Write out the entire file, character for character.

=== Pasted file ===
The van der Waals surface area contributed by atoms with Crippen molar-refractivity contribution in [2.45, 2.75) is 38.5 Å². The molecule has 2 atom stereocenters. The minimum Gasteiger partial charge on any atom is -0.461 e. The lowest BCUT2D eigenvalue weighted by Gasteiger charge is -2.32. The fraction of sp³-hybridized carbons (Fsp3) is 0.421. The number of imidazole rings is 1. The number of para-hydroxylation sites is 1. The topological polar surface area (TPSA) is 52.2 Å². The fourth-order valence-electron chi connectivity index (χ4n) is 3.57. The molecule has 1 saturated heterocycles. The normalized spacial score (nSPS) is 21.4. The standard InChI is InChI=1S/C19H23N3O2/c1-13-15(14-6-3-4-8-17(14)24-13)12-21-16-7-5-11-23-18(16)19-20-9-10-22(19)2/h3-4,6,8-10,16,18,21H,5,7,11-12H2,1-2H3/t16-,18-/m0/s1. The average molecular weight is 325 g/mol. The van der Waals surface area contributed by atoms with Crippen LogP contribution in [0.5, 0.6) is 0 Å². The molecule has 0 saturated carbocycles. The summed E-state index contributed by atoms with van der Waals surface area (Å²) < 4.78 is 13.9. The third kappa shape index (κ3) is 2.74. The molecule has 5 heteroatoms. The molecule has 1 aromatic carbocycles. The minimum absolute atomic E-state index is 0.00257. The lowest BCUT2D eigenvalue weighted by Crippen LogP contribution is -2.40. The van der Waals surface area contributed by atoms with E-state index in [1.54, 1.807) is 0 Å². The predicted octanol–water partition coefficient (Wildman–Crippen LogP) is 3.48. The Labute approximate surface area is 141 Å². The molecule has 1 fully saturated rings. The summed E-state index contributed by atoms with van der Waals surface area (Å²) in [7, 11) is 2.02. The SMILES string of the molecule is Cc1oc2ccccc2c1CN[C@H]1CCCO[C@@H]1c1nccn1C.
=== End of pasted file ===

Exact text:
The van der Waals surface area contributed by atoms with Crippen molar-refractivity contribution in [2.45, 2.75) is 38.5 Å². The molecule has 2 atom stereocenters. The minimum Gasteiger partial charge on any atom is -0.461 e. The lowest BCUT2D eigenvalue weighted by Gasteiger charge is -2.32. The fraction of sp³-hybridized carbons (Fsp3) is 0.421. The number of imidazole rings is 1. The number of para-hydroxylation sites is 1. The topological polar surface area (TPSA) is 52.2 Å². The fourth-order valence-electron chi connectivity index (χ4n) is 3.57. The molecule has 1 saturated heterocycles. The normalized spacial score (nSPS) is 21.4. The standard InChI is InChI=1S/C19H23N3O2/c1-13-15(14-6-3-4-8-17(14)24-13)12-21-16-7-5-11-23-18(16)19-20-9-10-22(19)2/h3-4,6,8-10,16,18,21H,5,7,11-12H2,1-2H3/t16-,18-/m0/s1. The average molecular weight is 325 g/mol. The van der Waals surface area contributed by atoms with Crippen LogP contribution in [0.5, 0.6) is 0 Å². The molecule has 0 saturated carbocycles. The summed E-state index contributed by atoms with van der Waals surface area (Å²) < 4.78 is 13.9. The third kappa shape index (κ3) is 2.74. The molecule has 5 heteroatoms. The molecule has 1 aromatic carbocycles. The minimum absolute atomic E-state index is 0.00257. The lowest BCUT2D eigenvalue weighted by Crippen LogP contribution is -2.40. The van der Waals surface area contributed by atoms with E-state index in [1.54, 1.807) is 0 Å². The predicted octanol–water partition coefficient (Wildman–Crippen LogP) is 3.48. The Labute approximate surface area is 141 Å². The molecule has 1 fully saturated rings. The summed E-state index contributed by atoms with van der Waals surface area (Å²) in [7, 11) is 2.02. The SMILES string of the molecule is Cc1oc2ccccc2c1CN[C@H]1CCCO[C@@H]1c1nccn1C.